Dancers Gilbert Small, Scott Fowler & Alexis Fletcher in Twenty Eight Thousand Waves. Choreography by Cayetano Soto.
Photo by Michael Slobodian.
By Brittany Tiplady
Artistic Director Emily Molnar stood eloquently in first position on the Queen Elizabeth stage on Thursday night, dressed in a black silk dress, her pixie cut hair blending into the maroon curtains.
“We like to keep people surprised,” she laughed, “so there will be change in the order of the program tonight.”
The 30th anniversary season for Ballet BC was carefully crafted by Molnar, elevating the level of artistry that the company has brought to the stage since the beginning of her reign in 2009.
Bringing together former Ballet BC member Crystal Pite, Belgian-born choreographer Stijn Celis, and Spanish choreographer Cayetano Soto, Molnar proves once again that Ballet BC is here to stay.
Program 1 began with Twenty Eight Thousand Waves, choreography, lighting, and costume design by Mr.Soto, Ballet BC’s new resident choreographer.
The dancers glided across the marley floors with the fluidity of figure skaters and the power of super heroes. Their bodies like mythological statues in a Greek museum working through the spine-tingling energy of survival and the human condition.
Based on the fact that, on average, an oil tanker at sea is hit by waves 28,000 times a day, the performance explores the transition between life and death, and the demand for personal evolution through life’s ever changing tides.
Twenty Eight Thousand Waves brought together the contrast of femininity and strength, with costume design that featured women in flesh coloured leotards and men in powder blue kilts. The partner work was both complex and fluid. Watching the dancers work in pas de deux felt like watching two lovers speak their own language, with a foreign but elegant fluency.
Dancer Emily Chessa stood out of the pack. Her small frame and powerful approach to articulate technique, generated liquified movement that was simply enchanting.
The performance sent the audience into an emotional journey with Soto’s vision. Creating tidal waves of power with a soft transitions into bold movement and dynamic lighting.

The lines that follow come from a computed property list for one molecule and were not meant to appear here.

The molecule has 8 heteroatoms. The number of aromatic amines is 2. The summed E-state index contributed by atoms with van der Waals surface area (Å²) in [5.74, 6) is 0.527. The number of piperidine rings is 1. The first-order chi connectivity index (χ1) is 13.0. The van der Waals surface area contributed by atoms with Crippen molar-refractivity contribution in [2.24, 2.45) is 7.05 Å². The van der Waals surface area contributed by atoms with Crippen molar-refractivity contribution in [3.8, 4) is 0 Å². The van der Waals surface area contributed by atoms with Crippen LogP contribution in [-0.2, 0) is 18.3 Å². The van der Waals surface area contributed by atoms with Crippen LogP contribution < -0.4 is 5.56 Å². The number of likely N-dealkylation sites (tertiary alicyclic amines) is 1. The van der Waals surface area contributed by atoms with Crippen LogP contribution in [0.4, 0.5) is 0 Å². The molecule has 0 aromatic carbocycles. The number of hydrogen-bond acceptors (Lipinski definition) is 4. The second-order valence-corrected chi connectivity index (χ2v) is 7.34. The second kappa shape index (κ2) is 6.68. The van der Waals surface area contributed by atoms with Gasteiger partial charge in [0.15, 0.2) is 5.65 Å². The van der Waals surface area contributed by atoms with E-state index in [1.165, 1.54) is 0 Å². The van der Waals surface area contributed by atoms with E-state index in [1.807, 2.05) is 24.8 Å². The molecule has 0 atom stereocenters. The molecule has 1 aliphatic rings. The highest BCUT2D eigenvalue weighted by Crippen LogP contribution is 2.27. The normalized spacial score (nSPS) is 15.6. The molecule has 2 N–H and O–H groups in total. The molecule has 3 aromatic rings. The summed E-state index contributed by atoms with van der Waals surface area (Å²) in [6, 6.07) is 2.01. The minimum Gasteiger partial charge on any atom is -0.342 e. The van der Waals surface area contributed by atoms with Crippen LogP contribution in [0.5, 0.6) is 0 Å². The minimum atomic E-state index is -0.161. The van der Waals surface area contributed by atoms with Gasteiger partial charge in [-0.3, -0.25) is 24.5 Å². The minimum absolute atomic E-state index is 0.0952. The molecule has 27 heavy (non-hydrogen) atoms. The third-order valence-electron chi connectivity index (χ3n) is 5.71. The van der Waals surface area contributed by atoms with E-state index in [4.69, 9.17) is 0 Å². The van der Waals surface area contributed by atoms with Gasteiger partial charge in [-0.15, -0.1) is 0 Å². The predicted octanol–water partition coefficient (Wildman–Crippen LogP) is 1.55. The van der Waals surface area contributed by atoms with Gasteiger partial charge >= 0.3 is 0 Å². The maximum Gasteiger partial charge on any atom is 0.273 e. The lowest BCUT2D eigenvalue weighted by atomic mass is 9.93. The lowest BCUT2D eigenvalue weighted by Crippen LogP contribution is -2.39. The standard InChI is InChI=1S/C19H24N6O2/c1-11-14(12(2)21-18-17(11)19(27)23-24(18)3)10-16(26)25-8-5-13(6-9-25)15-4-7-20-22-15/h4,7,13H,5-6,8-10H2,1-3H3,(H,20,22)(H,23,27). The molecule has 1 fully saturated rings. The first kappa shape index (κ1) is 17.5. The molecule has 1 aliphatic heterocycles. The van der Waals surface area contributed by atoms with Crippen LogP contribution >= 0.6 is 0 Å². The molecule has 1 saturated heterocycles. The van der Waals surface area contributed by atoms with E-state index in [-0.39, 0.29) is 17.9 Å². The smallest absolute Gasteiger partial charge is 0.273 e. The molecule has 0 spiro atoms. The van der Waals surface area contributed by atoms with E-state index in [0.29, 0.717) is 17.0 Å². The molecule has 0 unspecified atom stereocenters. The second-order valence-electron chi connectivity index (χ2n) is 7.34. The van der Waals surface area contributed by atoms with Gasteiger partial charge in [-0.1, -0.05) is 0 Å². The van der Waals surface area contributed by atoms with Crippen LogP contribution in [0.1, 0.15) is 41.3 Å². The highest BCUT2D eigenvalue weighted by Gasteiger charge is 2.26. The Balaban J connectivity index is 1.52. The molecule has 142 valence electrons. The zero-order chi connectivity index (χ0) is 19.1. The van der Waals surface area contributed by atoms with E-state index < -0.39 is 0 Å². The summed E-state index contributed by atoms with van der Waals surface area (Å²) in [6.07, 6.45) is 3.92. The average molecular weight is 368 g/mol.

In the second act, the curtains rose to 50 male singers on the Queen Elizabeth stage. Awe, a world premiere choreographed by Stijn Celis, was accompanied by local men’s choir, Chor Leoni.
Awe is a marriage of art and movement, told through vocal and physical instruments. The voices of Chor Leoni, under the direction of Erick Lichte, powered the dancers through deep-rooted movement paired with earthy costumes. The choir sang the texts of Leonard Cohen acapella, creating a two-dimensional palette on stage that was haunting and melancholic.
But after the compelling performance of Twenty Eight Thousand Waves, Celis’ Awe, didn’t quite live up to its name.
The night finished with Crystal Pite’s Solo Echo, a wintery piece of work that was originally created for Nederlands Dans Theater in 2012.
The Canadian premiere of Solo Echo cultivated an ethereal, enigmatic energy that hushed the audience from a restless second intermission, into a captivated state of mesmerization.
Solo Echo was inspired by two Brahms sonatas, as well as Mark Strand’s poem Lines for Winter. Ms. Pite, as Molnar shared during the Q&A, has been driven by Brahm’s music for some time before she made the leap to choreograph Solo Echo.
The piece walks through the stages of the human condition, moving through youth, freedom, individuality, to aging, loss, and acceptance. Solo Echo brought crowd members to their feet without hesitation. The choreography connected all seven dancers as one entity, transcending their movement into a language that spoke volumes for the talent and tenacity Ms. Pite has to offer the world of dance.
The myriad of work in Program 1 was a delightful appetizer for the season that created a buzz amongst even veteran Ballet BC audience members. The evening left no doubt that the troupe will be gracing Vancouver for another 30 years.
Brittany Tiplady is a part-time poet, and a full-time goat cheese enthusiast. She loves the indoors, fast wifi, collecting maps, and a generous glass of red wine.